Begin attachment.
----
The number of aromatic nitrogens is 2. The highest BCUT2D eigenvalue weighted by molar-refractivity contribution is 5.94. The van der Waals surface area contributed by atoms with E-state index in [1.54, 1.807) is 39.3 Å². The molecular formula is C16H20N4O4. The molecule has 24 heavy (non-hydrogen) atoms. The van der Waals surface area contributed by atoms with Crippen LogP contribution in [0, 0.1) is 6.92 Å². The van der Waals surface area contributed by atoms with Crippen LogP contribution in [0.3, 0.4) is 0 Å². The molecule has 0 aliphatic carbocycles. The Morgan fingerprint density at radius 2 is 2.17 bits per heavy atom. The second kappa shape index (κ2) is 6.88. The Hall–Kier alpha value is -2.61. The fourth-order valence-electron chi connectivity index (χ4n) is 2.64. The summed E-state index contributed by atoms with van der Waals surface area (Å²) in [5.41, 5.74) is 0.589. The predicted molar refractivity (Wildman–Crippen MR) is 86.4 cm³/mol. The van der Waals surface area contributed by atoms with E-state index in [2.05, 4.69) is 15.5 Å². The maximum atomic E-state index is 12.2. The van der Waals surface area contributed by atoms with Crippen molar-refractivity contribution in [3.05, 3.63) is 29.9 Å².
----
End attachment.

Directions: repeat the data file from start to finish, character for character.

The number of aromatic nitrogens is 2. The highest BCUT2D eigenvalue weighted by molar-refractivity contribution is 5.94. The van der Waals surface area contributed by atoms with E-state index in [1.54, 1.807) is 39.3 Å². The molecular formula is C16H20N4O4. The molecule has 24 heavy (non-hydrogen) atoms. The van der Waals surface area contributed by atoms with Crippen LogP contribution in [0, 0.1) is 6.92 Å². The van der Waals surface area contributed by atoms with Crippen LogP contribution in [0.3, 0.4) is 0 Å². The molecule has 0 aliphatic carbocycles. The Morgan fingerprint density at radius 2 is 2.17 bits per heavy atom. The second kappa shape index (κ2) is 6.88. The Hall–Kier alpha value is -2.61. The fourth-order valence-electron chi connectivity index (χ4n) is 2.64. The summed E-state index contributed by atoms with van der Waals surface area (Å²) in [5.41, 5.74) is 0.589. The predicted molar refractivity (Wildman–Crippen MR) is 86.4 cm³/mol. The van der Waals surface area contributed by atoms with E-state index in [2.05, 4.69) is 15.5 Å². The maximum atomic E-state index is 12.2. The van der Waals surface area contributed by atoms with Crippen molar-refractivity contribution in [3.05, 3.63) is 29.9 Å².